Suspect Robs Home Depot With ‘Street' Flamethrower as Baby, Wife Waited in Car: Officials

A shoplifter trying to smuggle high-end items out of a San Diego Home Depot used an improvised flamethrower to ward off employees while his wife and baby waited in a getaway car outside, San Diego County Sheriff’s investigators told NBC 7.

Ignacio Lorenzo Brambila, 37, of Lakeside told NBC 7 in a jailhouse interview Monday that he does not remember a lot of what happened Saturday night around 10 p.m., when he allegedly went to the Home Depot in the 12000 block of Tech Center Drive in Poway.

"Things just kinda went, went a little the wrong way," said Brambila. "Things didn't happen right. I mean, everything that got put on me and [his wife]-- I think they try to put anything they can on you, everything they can on you."

With nose bandaged and eyes black and blue, Ignacio Brambila agreed to a jailhouse interview with NBC 7 on Sept. 8, 2014.

Sheriff's department spokesperson Jan Caldwell said Brambila was pushing a stroller, and he put expensive tools from the store in it.

As Brambila neared the exit, workers noticed the suspect had equipment, not a baby, in the stroller and confronted him.

Poised with an aerosol can and lighter in hand, Brambila sprayed the flammable contents over the flame, creating a "street flamethrower" in a large fiery blast aimed at the workers, Caldwell said.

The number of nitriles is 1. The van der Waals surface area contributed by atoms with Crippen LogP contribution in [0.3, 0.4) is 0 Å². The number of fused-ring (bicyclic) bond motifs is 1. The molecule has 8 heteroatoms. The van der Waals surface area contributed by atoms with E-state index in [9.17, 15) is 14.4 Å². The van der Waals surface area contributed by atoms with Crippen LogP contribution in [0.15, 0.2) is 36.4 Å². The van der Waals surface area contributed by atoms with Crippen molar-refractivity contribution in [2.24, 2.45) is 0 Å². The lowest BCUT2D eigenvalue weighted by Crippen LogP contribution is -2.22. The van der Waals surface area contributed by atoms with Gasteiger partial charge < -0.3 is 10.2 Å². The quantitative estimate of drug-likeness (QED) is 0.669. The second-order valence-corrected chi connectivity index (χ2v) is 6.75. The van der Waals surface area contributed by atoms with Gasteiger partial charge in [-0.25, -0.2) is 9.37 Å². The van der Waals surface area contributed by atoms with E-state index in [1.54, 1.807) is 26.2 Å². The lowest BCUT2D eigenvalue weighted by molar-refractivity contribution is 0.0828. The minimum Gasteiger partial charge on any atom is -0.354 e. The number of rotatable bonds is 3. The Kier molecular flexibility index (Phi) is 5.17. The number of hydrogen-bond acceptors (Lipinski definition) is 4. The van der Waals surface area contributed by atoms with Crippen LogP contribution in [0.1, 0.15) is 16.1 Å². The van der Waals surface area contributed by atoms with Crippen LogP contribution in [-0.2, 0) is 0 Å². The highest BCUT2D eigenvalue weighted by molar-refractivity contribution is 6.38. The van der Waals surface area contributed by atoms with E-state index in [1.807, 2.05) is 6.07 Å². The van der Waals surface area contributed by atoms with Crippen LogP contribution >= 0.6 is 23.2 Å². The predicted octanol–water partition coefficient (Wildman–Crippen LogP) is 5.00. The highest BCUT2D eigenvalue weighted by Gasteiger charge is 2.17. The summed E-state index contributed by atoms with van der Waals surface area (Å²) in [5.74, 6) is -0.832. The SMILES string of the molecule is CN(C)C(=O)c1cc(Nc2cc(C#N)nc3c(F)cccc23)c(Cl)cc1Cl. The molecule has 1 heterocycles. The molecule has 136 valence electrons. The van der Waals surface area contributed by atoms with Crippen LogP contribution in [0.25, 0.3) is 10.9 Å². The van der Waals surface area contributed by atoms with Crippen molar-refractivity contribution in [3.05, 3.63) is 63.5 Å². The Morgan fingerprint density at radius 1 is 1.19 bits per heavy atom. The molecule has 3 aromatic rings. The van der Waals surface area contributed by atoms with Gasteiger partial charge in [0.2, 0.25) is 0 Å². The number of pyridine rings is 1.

The employees backed off, and Brambila ran to the parking lot, authorities say. There, his wife of 17 years, Sarrah Brambila, 34, waited in a vehicle with their 18-month-old child in the backseat, according to Caldwell.

The trio sped off, but just a few blocks away, deputies caught up with their vehicle and arrested the Brambilas.

Caldwell says deputies found the stolen tools in the back of the vehicle.

No one was injured in the incident.

"This is different — to do something as brazen, to go through a store and just put things in a baby stroller, and then to walk out as though they own the place," said Caldwell.

Child Protective Services took the baby and the couple’s 12-year-old twins, who were not with them at the time, into protective custody.

With black and blue eyes, Brambila claimed Monday that four or five inmates beat him up because they found out he was accused of child cruelty -- something the suspect adamantly denies.

"I've never placed my children in harm's way on purpose, or I don't see how they were -- any of them," said Brambila. Despite our questions, he did not address the other charges against him.

Brambila, a roofer, was booked into jail on charges of robbery, assault with intent to commit a felony, conspiracy to commit a crime, child cruelty and being under the influence of a controlled substance.

Sarrah, who has an active registered nursing license, was held on charges of robbery, conspiracy to commit a crime, child cruelty and assault with intent to commit a felony. NBC 7 has reached out to her for an interview but have not heard back.

Both suspects are being held on $100,000 bail and are scheduled to be arraigned on Wednesday.

It's unclear if they have attorneys. Detectives are trying to determine if they are connected to other crimes.

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